AR systems developed by Total Immersion is being used to improve the experience of museum goers. This same company produced an app for eBay that lets customers try clothes on in AR before they buy. Is there a distant future where we all wear digital clothes coming? There are endless AR applications for teaching and demonstrating topics, places and times in history. In an age where digital technology is driving consumer behaviour and tastes, institutions like libraries and museums are falling out of favour. It is argued that everything you could ever want to know or see is on the internet, so why go to a place to view an exhibition? Could the answer be AR? Could museums offer attendees the opportunity to climb on an AR rocket that takes you on an accelerated trip to the moon, or on the back of a giant dinosaur. Clio is a great example of something that exists right now. It is a project lead by Marshal University that allows people to pin historical photos to real world places. You can see a historical battle on what is now an empty field, or a protest on what are now quiet streets.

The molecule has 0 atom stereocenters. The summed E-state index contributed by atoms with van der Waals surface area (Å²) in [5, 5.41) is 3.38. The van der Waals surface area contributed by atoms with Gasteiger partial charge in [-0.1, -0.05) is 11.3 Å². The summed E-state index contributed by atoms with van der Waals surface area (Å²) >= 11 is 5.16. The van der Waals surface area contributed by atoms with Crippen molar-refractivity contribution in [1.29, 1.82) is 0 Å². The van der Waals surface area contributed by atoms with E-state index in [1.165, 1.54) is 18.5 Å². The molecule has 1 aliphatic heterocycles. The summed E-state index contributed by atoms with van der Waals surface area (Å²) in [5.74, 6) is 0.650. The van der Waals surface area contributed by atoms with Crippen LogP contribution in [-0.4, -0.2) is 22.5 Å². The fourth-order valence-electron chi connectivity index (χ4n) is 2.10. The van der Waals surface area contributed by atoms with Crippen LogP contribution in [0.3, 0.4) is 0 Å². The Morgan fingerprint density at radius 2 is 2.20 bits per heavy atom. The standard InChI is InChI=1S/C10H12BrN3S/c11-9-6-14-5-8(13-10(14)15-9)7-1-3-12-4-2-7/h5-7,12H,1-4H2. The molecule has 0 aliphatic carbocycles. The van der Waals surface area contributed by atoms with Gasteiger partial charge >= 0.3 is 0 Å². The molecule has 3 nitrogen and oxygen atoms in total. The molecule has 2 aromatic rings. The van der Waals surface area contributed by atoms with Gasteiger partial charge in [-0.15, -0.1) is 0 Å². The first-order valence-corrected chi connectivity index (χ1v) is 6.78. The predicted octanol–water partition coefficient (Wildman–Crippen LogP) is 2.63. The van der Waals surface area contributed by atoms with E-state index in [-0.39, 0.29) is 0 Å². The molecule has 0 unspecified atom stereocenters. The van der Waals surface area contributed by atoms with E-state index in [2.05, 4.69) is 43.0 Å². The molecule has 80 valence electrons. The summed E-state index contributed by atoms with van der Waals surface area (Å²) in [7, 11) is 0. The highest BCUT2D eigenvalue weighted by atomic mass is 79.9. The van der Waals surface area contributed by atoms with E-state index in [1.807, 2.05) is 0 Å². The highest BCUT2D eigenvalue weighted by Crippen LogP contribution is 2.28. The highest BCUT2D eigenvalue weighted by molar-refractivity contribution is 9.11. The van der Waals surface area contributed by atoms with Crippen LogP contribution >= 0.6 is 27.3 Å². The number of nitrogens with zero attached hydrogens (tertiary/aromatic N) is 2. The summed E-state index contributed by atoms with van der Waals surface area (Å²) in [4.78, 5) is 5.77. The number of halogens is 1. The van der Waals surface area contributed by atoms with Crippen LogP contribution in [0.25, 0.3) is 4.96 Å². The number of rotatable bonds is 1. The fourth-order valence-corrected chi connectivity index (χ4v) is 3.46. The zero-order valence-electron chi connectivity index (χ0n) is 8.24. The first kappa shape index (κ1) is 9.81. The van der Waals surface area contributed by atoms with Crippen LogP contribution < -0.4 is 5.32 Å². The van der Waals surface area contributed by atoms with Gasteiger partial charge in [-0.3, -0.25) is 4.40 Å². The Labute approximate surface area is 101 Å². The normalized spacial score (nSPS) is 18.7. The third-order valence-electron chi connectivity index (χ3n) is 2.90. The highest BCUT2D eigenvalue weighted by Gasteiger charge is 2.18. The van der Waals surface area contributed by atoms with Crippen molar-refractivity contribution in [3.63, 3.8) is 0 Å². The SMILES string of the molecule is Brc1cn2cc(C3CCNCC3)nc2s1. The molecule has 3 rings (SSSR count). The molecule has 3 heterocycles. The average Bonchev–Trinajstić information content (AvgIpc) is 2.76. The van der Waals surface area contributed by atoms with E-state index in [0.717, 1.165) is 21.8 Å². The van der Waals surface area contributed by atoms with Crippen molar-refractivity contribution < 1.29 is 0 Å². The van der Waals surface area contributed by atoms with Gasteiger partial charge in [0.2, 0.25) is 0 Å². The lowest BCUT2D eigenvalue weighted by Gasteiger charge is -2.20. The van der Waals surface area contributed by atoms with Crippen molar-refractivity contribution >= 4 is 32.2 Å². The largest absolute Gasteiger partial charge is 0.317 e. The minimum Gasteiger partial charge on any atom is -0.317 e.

What’s Next for Augmented Reality

The envelope will continue to be pushed with VR and AR are predicted to be a 108-billion-dollar industry by 2020. Currently, AR is taking a back seat to VR because the technology required is a little more difficult although we expect that there will be more headsets and head displays released this year. A current challenge lies in societies dislike of wearable technology however this will probably encourage the growth of apps for phones and other mobile devices which will continue to advance and become more powerful.

We envision a world where the name and number of a building will pop up to help us navigate a crowded street, where people hang digital art on their walls, and no trip to Tokyo will be complete without watching an AR Godzilla destroy the city from a tall building. If this is the kind of tech that gets you excited then it is literally right around the corner and you won’t be asking ‘what if?’ for much longer.